, which is developing new ways to represent people in virtual and augmented environments—a crucial precursor to making interactions feel as natural and effortless as real-life interactions.
Brain-computer interface research
, which aims to help develop non-invasive, wearable technology that allows people to communicate by simply imagining what they want to say—without ever speaking a word or typing a keystroke.
Facebook Reality Labs Chief Scientist Michael Abrash at Oculus Connect 6.
Building open sources of collaboration
Facebook’s broad reach gives our teams the opportunity to tackle open-ended problems that haven’t been solved before at a scale that hasn’t been attempted before. With our unprecedented work, we’re helping pave the path other companies and organizations use to drive forward.
Facebook’s open source program
helps our teams scale their impact by providing opportunities to share ideas and solutions and collaborate with others outside of Facebook. For example, we’ve shared the design plans for our data centers, which use 100% renewable energy, to help other companies build more sustainable data centers. “The open source program at Facebook has created such an amazing global community,” explains open source engineering manager Yuzhi Z. “We get to collaborate with people at different companies to build and find the best solutions.”
One of Facebook’s efficient data centers, designs of which are open sourced under the Open Compute Project (OCP)
As we continue to find ways to bring new experiences to people, the need to innovate responsibly while protecting people on and off our platforms becomes increasingly important. “We have learned a lot of really hard lessons over the last few years,” says Mike Schroepfer, Facebook’s Chief Technology Officer. “And those lessons have fundamentally changed the way we develop and build new technologies. They’ve made us realize the deep responsibility we have to understand not just all the amazing good that can come from new technology, but the bad—the unintended consequences. And we have to take those considerations in mind with every new thing we build.”
Facebook’s Chief Technology Officer Michael Shroepfer at F8 2018.
Today, our Machine Learning team uses AI to proactively detect content that violates our policies, which helps reduce harmful content, like fake news and clickbait, on our platforms. Annie L., a research scientist on the Machine Learning team, explains why this is important. “My team’s goal,” she shares, “...is to provide a positive and safe experience for people around the world who come to Facebook to discover content tailored to their interests.”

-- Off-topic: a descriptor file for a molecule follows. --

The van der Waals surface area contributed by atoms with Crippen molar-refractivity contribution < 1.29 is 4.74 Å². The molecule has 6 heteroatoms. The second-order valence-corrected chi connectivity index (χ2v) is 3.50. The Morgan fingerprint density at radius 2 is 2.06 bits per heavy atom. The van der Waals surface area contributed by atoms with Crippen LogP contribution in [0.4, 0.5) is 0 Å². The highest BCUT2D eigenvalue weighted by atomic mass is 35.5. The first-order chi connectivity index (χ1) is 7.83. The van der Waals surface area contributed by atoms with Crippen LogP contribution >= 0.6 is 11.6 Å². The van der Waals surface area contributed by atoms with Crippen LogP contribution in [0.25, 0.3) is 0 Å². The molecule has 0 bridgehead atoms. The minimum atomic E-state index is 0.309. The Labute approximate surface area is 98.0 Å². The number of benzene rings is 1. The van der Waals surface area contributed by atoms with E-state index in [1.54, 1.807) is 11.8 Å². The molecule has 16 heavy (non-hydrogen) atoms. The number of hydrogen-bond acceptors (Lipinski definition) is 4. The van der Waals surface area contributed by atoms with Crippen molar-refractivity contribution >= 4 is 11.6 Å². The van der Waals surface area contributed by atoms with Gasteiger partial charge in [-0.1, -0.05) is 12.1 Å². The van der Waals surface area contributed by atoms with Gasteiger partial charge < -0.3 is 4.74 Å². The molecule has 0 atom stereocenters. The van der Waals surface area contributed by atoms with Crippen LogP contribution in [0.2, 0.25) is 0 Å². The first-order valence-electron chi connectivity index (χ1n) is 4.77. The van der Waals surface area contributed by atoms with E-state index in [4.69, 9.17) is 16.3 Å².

Responsible innovation is also a focus at Instagram, where teams help create a safe, kind, and supportive platform by providing safety and privacy tools like offensive comment filters, ways to report online abuse, and more. Engineering manager Kyle B. works on the Instagram Well-Being team
and helped build a new reporting feature for Instagram Live. “If you're watching a Live broadcast and see someone going through a difficult time, such as if they’re talking about hurting themselves, you can report it anonymously,” Kyle explains. “The person will see a pop-up message with options to talk to a help line, reach out to a friend, or get other tips and support.”
AI also powers features like Restrict and Comment Warning to help combat bullying on Instagram. Adam Mosseri, Head of Instagram, explains, “My top priority as Head of Instagram is the well-being of the people who use our platform every day.”
Head of Instagram Adam Mosseri at Facebook’s F8 Developers Conference speaking about Instagram’s anti-bullying efforts (Bloomberg via Getty Images)
Building the future
Perhaps compliance manager Micky K. best sums up our shared perspective on building the future when he says, “Everyone here wants to leave the world better than they found it.” No matter what we’re working on, our teams believe in building technologies that will help bring out the potential of people to do more together.
As we continue to evolve and make progress, we look forward to sharing more stories of innovation directly from the people who drive that innovation. And we look forward to sharing opportunities for others to join our visionary teams, work on groundbreaking new ideas and projects, and build the future—together.
Learn more about how we innovate: